Women are also held back by an array of barriers to promotion in big economic and financial institutions. Men are more likely to be promoted than their female counterparts with comparable qualifications. For example, the US financial sector employs around 9 million workers, with women comprising the majority of the entry-level workforce but holding less than a fourth of the top leadership positions. Women are impacted by the “motherhood penalty” caused by gendered expectations around parenting and work. This penalty can be exacerbated by a lack of parental leave, but even when leave is available, women use it more than men and are stigmatized for it. The promotional gap makes it more difficult for women in economics and finance to achieve the caliber of resume that candidates for finance minister or central bank governors usually have.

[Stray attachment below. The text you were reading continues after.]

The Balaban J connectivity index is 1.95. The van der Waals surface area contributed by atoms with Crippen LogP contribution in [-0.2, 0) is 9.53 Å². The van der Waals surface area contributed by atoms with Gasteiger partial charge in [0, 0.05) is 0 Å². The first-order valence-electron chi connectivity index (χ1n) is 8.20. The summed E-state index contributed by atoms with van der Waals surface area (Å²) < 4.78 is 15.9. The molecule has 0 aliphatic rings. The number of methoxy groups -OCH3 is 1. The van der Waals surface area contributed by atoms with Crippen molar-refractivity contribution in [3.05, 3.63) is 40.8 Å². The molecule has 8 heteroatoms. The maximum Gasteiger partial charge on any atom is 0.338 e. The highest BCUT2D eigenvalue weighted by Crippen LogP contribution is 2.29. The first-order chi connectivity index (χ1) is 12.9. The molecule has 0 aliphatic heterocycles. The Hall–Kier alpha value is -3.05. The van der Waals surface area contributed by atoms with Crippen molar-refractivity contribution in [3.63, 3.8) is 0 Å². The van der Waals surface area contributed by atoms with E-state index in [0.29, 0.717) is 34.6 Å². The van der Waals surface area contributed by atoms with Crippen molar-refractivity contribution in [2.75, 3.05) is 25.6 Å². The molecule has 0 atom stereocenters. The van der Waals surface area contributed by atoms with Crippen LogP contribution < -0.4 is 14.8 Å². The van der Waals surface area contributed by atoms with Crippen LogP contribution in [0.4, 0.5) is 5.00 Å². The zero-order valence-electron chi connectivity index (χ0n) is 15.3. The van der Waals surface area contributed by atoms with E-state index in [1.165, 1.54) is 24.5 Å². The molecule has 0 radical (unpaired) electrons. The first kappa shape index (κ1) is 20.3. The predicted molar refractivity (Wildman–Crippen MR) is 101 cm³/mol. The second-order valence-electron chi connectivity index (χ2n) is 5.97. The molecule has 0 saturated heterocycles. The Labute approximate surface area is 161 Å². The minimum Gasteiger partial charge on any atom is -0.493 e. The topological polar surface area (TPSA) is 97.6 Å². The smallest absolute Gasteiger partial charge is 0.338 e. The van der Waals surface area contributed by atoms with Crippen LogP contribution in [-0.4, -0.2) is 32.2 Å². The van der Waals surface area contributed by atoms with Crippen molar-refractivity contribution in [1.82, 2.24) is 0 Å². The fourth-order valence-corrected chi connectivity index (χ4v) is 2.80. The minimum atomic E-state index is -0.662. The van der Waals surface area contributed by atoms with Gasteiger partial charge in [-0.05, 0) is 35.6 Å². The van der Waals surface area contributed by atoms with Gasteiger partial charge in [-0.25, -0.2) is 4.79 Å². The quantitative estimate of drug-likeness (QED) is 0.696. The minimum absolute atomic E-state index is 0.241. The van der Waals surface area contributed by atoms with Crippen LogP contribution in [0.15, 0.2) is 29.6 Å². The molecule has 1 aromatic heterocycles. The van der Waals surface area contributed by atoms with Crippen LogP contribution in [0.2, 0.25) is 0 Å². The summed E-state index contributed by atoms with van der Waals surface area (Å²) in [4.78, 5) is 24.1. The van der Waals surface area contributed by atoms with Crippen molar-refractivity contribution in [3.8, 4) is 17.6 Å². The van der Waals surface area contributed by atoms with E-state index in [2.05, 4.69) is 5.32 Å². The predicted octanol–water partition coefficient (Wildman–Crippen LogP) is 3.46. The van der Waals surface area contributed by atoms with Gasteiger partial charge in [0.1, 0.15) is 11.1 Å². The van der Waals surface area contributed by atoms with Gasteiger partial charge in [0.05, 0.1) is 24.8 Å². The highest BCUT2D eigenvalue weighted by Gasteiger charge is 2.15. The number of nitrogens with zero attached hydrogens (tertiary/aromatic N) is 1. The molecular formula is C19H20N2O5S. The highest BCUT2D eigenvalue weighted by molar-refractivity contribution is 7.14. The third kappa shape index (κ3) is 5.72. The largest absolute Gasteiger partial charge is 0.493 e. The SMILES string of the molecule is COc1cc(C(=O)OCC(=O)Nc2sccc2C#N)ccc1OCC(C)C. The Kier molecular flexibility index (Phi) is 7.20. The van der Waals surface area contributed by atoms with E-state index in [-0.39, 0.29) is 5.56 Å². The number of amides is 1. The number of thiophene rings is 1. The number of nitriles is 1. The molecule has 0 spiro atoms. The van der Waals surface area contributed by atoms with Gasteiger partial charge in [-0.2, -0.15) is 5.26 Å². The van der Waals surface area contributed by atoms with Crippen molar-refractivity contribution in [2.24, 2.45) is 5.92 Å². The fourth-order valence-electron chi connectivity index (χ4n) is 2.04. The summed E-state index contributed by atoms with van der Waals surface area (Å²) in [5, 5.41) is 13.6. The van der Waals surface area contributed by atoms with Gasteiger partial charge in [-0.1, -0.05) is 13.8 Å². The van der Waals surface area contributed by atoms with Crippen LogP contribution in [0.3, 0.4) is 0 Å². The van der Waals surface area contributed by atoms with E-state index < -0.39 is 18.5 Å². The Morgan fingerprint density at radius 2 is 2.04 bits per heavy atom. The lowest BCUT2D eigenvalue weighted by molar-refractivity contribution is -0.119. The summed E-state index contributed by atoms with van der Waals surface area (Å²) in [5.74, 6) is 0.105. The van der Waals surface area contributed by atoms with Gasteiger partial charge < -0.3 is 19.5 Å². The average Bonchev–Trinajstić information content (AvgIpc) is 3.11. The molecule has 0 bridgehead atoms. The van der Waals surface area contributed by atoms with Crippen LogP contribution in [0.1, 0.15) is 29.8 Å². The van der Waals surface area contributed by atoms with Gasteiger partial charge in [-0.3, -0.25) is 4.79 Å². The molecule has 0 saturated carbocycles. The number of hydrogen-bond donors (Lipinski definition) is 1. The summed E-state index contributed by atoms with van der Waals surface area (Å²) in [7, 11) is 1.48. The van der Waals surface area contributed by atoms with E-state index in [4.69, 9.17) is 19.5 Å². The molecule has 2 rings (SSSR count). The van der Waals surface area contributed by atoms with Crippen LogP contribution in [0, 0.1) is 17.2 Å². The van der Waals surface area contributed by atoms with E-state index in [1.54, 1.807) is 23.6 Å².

Finally, there is an unconscious bias against women’s ability to effectively conduct economic research and policy. As a whole, both men and women rate male applicants higher for positions that require quantitative skills, and female financial advisors are punished more severely for misconduct. Surveys in the US found that when central bankers were introduced without their credentials in a media announcement, people were more likely to doubt the commitment and ability of the Federal Reserve to balance inflation and employment if a woman was the spokesperson. Another study found a correlation between countries with high inflation and a lack of female central bank governors, and suggested that women are hindered by a bias that men are more “hawkish” and therefore more committed to fighting inflation.